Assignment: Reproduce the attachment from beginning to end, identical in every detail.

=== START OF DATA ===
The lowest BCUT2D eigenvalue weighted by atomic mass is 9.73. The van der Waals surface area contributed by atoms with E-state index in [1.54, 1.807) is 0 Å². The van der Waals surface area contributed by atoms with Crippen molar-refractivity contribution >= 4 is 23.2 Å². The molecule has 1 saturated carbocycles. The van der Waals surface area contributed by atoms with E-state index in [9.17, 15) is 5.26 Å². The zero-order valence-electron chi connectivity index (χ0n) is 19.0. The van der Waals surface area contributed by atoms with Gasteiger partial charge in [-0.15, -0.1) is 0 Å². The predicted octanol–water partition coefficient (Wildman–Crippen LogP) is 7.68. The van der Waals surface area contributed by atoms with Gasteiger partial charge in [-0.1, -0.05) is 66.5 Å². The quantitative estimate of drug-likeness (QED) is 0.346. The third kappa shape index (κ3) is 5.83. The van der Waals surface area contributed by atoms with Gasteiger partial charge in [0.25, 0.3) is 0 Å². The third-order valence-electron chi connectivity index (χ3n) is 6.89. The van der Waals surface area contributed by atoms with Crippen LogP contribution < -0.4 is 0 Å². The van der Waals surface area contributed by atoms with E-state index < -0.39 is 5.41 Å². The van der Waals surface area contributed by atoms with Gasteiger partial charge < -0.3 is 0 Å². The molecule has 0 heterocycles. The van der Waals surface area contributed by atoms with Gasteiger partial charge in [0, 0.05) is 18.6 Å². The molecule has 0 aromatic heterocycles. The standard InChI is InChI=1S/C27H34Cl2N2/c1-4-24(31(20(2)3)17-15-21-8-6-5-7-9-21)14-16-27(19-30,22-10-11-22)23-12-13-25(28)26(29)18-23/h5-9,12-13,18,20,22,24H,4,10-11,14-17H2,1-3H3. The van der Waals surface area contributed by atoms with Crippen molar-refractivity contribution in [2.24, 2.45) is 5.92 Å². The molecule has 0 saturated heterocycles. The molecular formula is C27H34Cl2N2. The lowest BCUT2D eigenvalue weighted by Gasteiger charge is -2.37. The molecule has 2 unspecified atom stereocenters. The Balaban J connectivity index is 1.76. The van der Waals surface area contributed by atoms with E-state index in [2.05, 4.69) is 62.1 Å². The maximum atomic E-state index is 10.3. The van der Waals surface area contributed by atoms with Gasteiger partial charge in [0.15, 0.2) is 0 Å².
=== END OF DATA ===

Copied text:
The lowest BCUT2D eigenvalue weighted by atomic mass is 9.73. The van der Waals surface area contributed by atoms with E-state index in [1.54, 1.807) is 0 Å². The van der Waals surface area contributed by atoms with Crippen molar-refractivity contribution >= 4 is 23.2 Å². The molecule has 1 saturated carbocycles. The van der Waals surface area contributed by atoms with E-state index in [9.17, 15) is 5.26 Å². The zero-order valence-electron chi connectivity index (χ0n) is 19.0. The van der Waals surface area contributed by atoms with Gasteiger partial charge in [-0.15, -0.1) is 0 Å². The predicted octanol–water partition coefficient (Wildman–Crippen LogP) is 7.68. The van der Waals surface area contributed by atoms with Gasteiger partial charge in [-0.1, -0.05) is 66.5 Å². The quantitative estimate of drug-likeness (QED) is 0.346. The third kappa shape index (κ3) is 5.83. The van der Waals surface area contributed by atoms with Gasteiger partial charge in [0.25, 0.3) is 0 Å². The third-order valence-electron chi connectivity index (χ3n) is 6.89. The van der Waals surface area contributed by atoms with Crippen LogP contribution < -0.4 is 0 Å². The van der Waals surface area contributed by atoms with E-state index < -0.39 is 5.41 Å². The van der Waals surface area contributed by atoms with Gasteiger partial charge < -0.3 is 0 Å². The molecule has 0 heterocycles. The van der Waals surface area contributed by atoms with Gasteiger partial charge in [0, 0.05) is 18.6 Å². The molecule has 0 aromatic heterocycles. The standard InChI is InChI=1S/C27H34Cl2N2/c1-4-24(31(20(2)3)17-15-21-8-6-5-7-9-21)14-16-27(19-30,22-10-11-22)23-12-13-25(28)26(29)18-23/h5-9,12-13,18,20,22,24H,4,10-11,14-17H2,1-3H3. The van der Waals surface area contributed by atoms with Crippen molar-refractivity contribution in [2.24, 2.45) is 5.92 Å². The molecule has 0 saturated heterocycles. The molecular formula is C27H34Cl2N2. The lowest BCUT2D eigenvalue weighted by Gasteiger charge is -2.37. The molecule has 2 unspecified atom stereocenters. The Balaban J connectivity index is 1.76. The van der Waals surface area contributed by atoms with E-state index in [2.05, 4.69) is 62.1 Å². The maximum atomic E-state index is 10.3. The van der Waals surface area contributed by atoms with Gasteiger partial charge in [0.15, 0.2) is 0 Å².